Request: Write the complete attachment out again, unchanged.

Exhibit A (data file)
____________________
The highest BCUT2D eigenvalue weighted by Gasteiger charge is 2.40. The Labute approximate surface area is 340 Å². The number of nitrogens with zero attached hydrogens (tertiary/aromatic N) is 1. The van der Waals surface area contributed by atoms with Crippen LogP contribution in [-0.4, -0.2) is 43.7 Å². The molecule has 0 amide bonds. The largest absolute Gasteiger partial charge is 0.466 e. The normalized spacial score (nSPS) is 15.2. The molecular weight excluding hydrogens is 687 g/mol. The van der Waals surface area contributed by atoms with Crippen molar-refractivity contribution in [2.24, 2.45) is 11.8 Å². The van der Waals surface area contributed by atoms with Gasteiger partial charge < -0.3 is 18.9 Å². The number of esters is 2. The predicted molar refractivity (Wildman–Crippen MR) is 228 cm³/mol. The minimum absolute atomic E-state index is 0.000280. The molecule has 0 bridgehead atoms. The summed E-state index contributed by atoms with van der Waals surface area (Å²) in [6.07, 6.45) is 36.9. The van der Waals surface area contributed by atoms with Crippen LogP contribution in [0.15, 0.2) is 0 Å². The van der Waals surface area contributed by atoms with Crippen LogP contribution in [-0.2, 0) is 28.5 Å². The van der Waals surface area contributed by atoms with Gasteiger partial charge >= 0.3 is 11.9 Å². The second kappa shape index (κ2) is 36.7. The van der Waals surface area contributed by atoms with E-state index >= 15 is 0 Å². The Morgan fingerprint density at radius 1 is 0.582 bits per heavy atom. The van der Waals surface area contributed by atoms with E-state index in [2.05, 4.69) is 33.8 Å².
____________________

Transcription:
The highest BCUT2D eigenvalue weighted by Gasteiger charge is 2.40. The Labute approximate surface area is 340 Å². The number of nitrogens with zero attached hydrogens (tertiary/aromatic N) is 1. The van der Waals surface area contributed by atoms with Crippen LogP contribution in [-0.4, -0.2) is 43.7 Å². The molecule has 0 amide bonds. The largest absolute Gasteiger partial charge is 0.466 e. The normalized spacial score (nSPS) is 15.2. The molecular weight excluding hydrogens is 687 g/mol. The van der Waals surface area contributed by atoms with Crippen molar-refractivity contribution in [2.24, 2.45) is 11.8 Å². The van der Waals surface area contributed by atoms with Gasteiger partial charge < -0.3 is 18.9 Å². The number of esters is 2. The predicted molar refractivity (Wildman–Crippen MR) is 228 cm³/mol. The minimum absolute atomic E-state index is 0.000280. The molecule has 0 bridgehead atoms. The summed E-state index contributed by atoms with van der Waals surface area (Å²) in [6.07, 6.45) is 36.9. The van der Waals surface area contributed by atoms with Crippen LogP contribution in [0.15, 0.2) is 0 Å². The van der Waals surface area contributed by atoms with Crippen LogP contribution in [-0.2, 0) is 28.5 Å². The van der Waals surface area contributed by atoms with Gasteiger partial charge >= 0.3 is 11.9 Å². The second kappa shape index (κ2) is 36.7. The van der Waals surface area contributed by atoms with E-state index >= 15 is 0 Å². The Morgan fingerprint density at radius 1 is 0.582 bits per heavy atom. The van der Waals surface area contributed by atoms with E-state index in [2.05, 4.69) is 33.8 Å².